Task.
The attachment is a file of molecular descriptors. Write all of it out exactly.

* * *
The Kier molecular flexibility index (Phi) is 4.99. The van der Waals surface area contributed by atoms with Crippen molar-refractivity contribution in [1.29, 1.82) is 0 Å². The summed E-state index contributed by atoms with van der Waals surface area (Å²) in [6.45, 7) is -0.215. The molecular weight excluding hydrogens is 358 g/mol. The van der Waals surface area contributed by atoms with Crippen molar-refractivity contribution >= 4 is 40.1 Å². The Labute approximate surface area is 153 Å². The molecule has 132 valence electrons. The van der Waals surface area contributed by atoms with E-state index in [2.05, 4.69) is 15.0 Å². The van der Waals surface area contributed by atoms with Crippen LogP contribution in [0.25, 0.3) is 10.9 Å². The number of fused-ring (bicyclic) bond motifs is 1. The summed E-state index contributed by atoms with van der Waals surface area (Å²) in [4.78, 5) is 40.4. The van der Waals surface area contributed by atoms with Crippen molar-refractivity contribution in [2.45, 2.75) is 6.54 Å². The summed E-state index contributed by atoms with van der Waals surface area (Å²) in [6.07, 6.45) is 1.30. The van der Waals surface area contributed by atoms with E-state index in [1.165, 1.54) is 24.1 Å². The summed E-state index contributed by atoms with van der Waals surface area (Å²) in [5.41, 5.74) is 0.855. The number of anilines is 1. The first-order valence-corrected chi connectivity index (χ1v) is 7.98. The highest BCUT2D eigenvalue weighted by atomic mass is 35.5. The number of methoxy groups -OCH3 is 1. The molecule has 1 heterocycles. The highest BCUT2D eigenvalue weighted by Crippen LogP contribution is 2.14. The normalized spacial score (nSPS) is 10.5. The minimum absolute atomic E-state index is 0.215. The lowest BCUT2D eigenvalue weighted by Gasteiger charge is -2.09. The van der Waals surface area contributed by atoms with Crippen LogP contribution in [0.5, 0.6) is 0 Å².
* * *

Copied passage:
The Kier molecular flexibility index (Phi) is 4.99. The van der Waals surface area contributed by atoms with Crippen molar-refractivity contribution in [1.29, 1.82) is 0 Å². The summed E-state index contributed by atoms with van der Waals surface area (Å²) in [6.45, 7) is -0.215. The molecular weight excluding hydrogens is 358 g/mol. The van der Waals surface area contributed by atoms with Crippen molar-refractivity contribution >= 4 is 40.1 Å². The Labute approximate surface area is 153 Å². The molecule has 132 valence electrons. The van der Waals surface area contributed by atoms with E-state index in [2.05, 4.69) is 15.0 Å². The van der Waals surface area contributed by atoms with Crippen LogP contribution in [0.25, 0.3) is 10.9 Å². The number of fused-ring (bicyclic) bond motifs is 1. The summed E-state index contributed by atoms with van der Waals surface area (Å²) in [4.78, 5) is 40.4. The van der Waals surface area contributed by atoms with Crippen molar-refractivity contribution in [2.45, 2.75) is 6.54 Å². The summed E-state index contributed by atoms with van der Waals surface area (Å²) in [6.07, 6.45) is 1.30. The van der Waals surface area contributed by atoms with E-state index in [1.165, 1.54) is 24.1 Å². The summed E-state index contributed by atoms with van der Waals surface area (Å²) in [5.41, 5.74) is 0.855. The number of anilines is 1. The first-order valence-corrected chi connectivity index (χ1v) is 7.98. The highest BCUT2D eigenvalue weighted by atomic mass is 35.5. The number of methoxy groups -OCH3 is 1. The molecule has 1 heterocycles. The highest BCUT2D eigenvalue weighted by Crippen LogP contribution is 2.14. The normalized spacial score (nSPS) is 10.5. The minimum absolute atomic E-state index is 0.215. The lowest BCUT2D eigenvalue weighted by Gasteiger charge is -2.09. The van der Waals surface area contributed by atoms with Crippen LogP contribution in [0.5, 0.6) is 0 Å².